I have been charged with choosing a new heating and cooling system for the chapel of our non-profit cemetery, and raising funds for it. Pictures of the chapel can be found on the cemetery website at:
This is a beautiful 1913 building full of stone, and mosaic tile work, in a league with such others as Cleveland's Wade chapel (designed by Louis Tiffany in Lakeview cemetery.)
The original Dunham vapor system has been decommissioned several decades ago, and some hidden ducts , and hidden registers put in under side benches. This furnace installation qualifies for the wall of shame, as the ductwork only provides 75% of the needed airflow!
I would like a condensing boiler, placed in the basement, which will feed 2 zones (basement & main floor), which will feed some cabinet style fan-coils, which can be adapted to cold water from a chiller on the outside, installed in phase 2.
The heat-loss of the building is: 269 KBTU at 0 deg X 70 Deg.(in use) once a month or so.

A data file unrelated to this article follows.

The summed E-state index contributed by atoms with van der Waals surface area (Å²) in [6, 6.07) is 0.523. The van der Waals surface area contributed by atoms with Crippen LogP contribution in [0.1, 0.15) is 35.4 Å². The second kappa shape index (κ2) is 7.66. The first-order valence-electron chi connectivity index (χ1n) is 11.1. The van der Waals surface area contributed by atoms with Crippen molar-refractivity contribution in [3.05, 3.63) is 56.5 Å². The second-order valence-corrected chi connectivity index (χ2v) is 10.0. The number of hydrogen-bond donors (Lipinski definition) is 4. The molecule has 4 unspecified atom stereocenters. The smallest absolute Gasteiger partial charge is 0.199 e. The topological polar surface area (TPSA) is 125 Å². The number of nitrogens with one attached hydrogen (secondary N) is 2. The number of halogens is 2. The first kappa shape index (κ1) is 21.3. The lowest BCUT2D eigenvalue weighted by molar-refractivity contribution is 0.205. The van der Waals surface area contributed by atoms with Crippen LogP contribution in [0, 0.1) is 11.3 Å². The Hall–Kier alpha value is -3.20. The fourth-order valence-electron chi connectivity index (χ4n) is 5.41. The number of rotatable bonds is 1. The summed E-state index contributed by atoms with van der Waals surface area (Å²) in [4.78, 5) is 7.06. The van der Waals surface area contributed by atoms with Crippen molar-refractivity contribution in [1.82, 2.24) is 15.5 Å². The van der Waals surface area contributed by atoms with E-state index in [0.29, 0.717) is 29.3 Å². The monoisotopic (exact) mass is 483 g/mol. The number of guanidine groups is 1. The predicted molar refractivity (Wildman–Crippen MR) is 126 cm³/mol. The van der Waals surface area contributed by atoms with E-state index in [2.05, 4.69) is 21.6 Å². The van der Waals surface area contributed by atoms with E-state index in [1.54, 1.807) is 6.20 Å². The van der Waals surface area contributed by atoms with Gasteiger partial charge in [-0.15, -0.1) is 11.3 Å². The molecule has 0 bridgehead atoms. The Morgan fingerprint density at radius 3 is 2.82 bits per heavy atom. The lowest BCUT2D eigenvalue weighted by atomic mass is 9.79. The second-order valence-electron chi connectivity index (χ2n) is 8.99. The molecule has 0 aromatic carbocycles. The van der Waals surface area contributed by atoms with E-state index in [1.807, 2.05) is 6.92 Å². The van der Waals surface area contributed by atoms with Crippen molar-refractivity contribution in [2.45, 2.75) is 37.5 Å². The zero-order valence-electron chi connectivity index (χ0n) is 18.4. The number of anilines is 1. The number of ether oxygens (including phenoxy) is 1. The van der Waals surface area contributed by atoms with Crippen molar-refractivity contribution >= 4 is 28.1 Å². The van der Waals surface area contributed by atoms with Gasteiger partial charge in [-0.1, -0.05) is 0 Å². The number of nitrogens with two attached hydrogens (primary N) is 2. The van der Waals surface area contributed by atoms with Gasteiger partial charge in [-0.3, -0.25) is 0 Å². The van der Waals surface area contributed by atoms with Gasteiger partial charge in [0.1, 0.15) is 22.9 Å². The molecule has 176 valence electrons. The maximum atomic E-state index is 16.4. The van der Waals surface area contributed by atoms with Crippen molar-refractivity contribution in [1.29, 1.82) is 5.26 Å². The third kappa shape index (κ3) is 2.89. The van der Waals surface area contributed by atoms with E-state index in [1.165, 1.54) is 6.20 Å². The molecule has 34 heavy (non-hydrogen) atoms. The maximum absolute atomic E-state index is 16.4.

When not in use, the heat-loss could be as low as 115 KBTU at 30 deg X 60 deg.
I am concerned with apparent complexity of some of the controls on such boilers as the Lochinvar WH. How easy will it be for someone to go into the chapel, and change the temperature from low to high? Do these have proprietary thermostats?
Unfortunately, there is no internet, now; but that would be in my plans.
I wonder if I would be better off choosing 2 simpler boilers, such as the Lochinvar Solution, each one rated at about a half of the maximum load, and capable of taking over in the event of a malfunction. They also have ODR, and might be easier to maintain, and more forgiving (like Darth Vader), if they were slightly neglected.
If we didn't have such a necessity for air conditioning, I would put the steam back in operation, as all the radiators are there. The chapel can hold 90 people, so how much cooling capacity should I plan for?--NBC